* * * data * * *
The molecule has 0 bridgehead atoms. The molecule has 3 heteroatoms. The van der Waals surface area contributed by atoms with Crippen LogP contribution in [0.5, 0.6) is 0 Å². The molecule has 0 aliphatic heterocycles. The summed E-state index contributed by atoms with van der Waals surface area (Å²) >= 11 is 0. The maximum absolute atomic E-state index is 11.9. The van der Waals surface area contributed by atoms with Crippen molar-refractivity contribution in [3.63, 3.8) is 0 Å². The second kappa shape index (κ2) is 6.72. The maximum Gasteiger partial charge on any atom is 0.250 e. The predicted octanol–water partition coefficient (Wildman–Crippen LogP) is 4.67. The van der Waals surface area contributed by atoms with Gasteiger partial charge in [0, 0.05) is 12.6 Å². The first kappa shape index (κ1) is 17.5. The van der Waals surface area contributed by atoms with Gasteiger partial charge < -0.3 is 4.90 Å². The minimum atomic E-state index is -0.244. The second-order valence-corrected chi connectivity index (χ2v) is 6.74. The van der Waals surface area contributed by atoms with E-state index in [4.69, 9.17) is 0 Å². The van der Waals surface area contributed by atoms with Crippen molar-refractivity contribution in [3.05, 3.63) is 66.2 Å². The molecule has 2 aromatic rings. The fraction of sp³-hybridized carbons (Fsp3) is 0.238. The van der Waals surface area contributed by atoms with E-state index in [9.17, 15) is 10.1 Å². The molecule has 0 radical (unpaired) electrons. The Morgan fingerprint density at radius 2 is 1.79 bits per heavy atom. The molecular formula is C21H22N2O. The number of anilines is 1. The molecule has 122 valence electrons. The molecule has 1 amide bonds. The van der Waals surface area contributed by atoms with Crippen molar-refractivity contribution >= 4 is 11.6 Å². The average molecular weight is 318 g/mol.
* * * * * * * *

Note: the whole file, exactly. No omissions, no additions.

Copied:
The molecule has 0 bridgehead atoms. The molecule has 3 heteroatoms. The van der Waals surface area contributed by atoms with Crippen LogP contribution in [0.5, 0.6) is 0 Å². The molecule has 0 aliphatic heterocycles. The summed E-state index contributed by atoms with van der Waals surface area (Å²) >= 11 is 0. The maximum absolute atomic E-state index is 11.9. The van der Waals surface area contributed by atoms with Crippen molar-refractivity contribution in [3.63, 3.8) is 0 Å². The second kappa shape index (κ2) is 6.72. The maximum Gasteiger partial charge on any atom is 0.250 e. The predicted octanol–water partition coefficient (Wildman–Crippen LogP) is 4.67. The van der Waals surface area contributed by atoms with Gasteiger partial charge in [0, 0.05) is 12.6 Å². The first kappa shape index (κ1) is 17.5. The van der Waals surface area contributed by atoms with Gasteiger partial charge < -0.3 is 4.90 Å². The minimum atomic E-state index is -0.244. The second-order valence-corrected chi connectivity index (χ2v) is 6.74. The van der Waals surface area contributed by atoms with E-state index in [4.69, 9.17) is 0 Å². The van der Waals surface area contributed by atoms with Crippen molar-refractivity contribution in [3.05, 3.63) is 66.2 Å². The molecule has 2 aromatic rings. The fraction of sp³-hybridized carbons (Fsp3) is 0.238. The van der Waals surface area contributed by atoms with E-state index in [9.17, 15) is 10.1 Å². The molecule has 0 radical (unpaired) electrons. The Morgan fingerprint density at radius 2 is 1.79 bits per heavy atom. The molecular formula is C21H22N2O. The number of anilines is 1. The molecule has 122 valence electrons. The molecule has 1 amide bonds. The van der Waals surface area contributed by atoms with Crippen molar-refractivity contribution >= 4 is 11.6 Å². The average molecular weight is 318 g/mol.